5 models for the start-up office of the future – how the office will change

Five years from now, how will we look back at 2020? Will we have grasped the opportunities that lie before us? David Mott questions the idea of the office and examines new models emerging in the start-up community

As a venture capitalist, I have been in many board meetings in recent months where we have discussed new ways of working and this has led to a social anthropological fascination of the future of work in the start-up community and what the start-up office might look like.

Looking at history, the concept of the office goes back to December 31, 1600 with the formation of the East India Company which set up its administration with rows of clerks keeping ledgers and tracking data.

The format continued largely unchanged for hundreds of years. The invention of the typewriter and copying machines improved productivity and created more admin.

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My grandfather worked with IBM when electronic typewriters started to become computers which launched the next major advance in productivity in the office. My Dad introduced me to the first mainframe computer which filled up a whole room and could run basic programmes. And I started my career adding up handwritten columns of numbers with a calculator before we were issued with laptops and Excel.

But despite these technological advances, the workplace had not changed. Some more progressive companies redesigned common areas to look more like cafés offering free food and table tennis – the cynics argued that it was a plan to encourage people to stay in the office for longer. Armies of workers continued to show up five days a week to make the wheels of commerce turn.

‘This is a huge opportunity to make a historical change’

The COVID-19 pandemic has changed the rules. The older generations of leaders who have been institutionalised in a low-tech environment over decades of commuting and office routines have been set free and we have woken up to the wonders of remote working. Teams and Zoom, while not perfect, have unshackled us all from the office. Many millennials had already pioneered the way for us by creating an international army of digital nomads, but this was seen by the majority as a way of avoiding a “real” job. But now, we try to learn from them and their experiences. This is good for us all and a huge opportunity to make a historical change.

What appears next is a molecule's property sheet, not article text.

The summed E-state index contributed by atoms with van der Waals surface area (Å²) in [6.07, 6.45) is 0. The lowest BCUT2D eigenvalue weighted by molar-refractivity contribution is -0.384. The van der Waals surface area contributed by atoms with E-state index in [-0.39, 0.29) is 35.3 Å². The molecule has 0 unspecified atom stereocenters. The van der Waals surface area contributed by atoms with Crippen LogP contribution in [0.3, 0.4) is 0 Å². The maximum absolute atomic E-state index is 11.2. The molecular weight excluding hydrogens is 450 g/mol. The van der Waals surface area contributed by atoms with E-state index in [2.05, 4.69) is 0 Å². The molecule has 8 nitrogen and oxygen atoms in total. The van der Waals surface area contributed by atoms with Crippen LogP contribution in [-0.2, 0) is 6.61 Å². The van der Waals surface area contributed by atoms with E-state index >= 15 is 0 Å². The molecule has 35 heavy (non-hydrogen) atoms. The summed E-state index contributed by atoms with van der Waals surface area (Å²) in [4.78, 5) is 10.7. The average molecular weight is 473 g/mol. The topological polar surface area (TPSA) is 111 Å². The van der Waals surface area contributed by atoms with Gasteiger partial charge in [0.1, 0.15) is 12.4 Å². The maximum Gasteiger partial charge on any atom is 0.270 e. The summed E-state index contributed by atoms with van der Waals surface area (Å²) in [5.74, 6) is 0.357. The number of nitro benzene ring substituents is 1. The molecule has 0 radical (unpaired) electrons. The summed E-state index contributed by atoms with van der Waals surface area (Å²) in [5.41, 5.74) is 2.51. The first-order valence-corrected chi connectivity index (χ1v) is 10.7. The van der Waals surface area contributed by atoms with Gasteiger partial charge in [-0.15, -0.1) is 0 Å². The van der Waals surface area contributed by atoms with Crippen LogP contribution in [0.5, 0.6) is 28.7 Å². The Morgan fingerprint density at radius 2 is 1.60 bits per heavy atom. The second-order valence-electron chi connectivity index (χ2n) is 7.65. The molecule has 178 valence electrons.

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What is an office for?

What is an office today? An empty building? A skeleton? A relic of the past? Or is it a place to socialise and bond with people who share a common goal and culture? A place to connect and exchange knowledge. A place to learn and to teach. A collaboration space.

It is no longer a place where we are expected to be for set hours with rigid schedules of meetings. No one wants to go back to that. Almost everything we used to do can now be done from anywhere. From home, a cafe, a friend’s place, a co-working space near home. It does not have to be your bedroom or kitchen table; we can expand our horizons and opportunities. After all, JK Rowling wrote Harry Potter from a café.

Of course, for some professions, location is central and vital to the activity and not easily reinvented. But for office workers, we are looking at a blank page and our pencil is sharpened.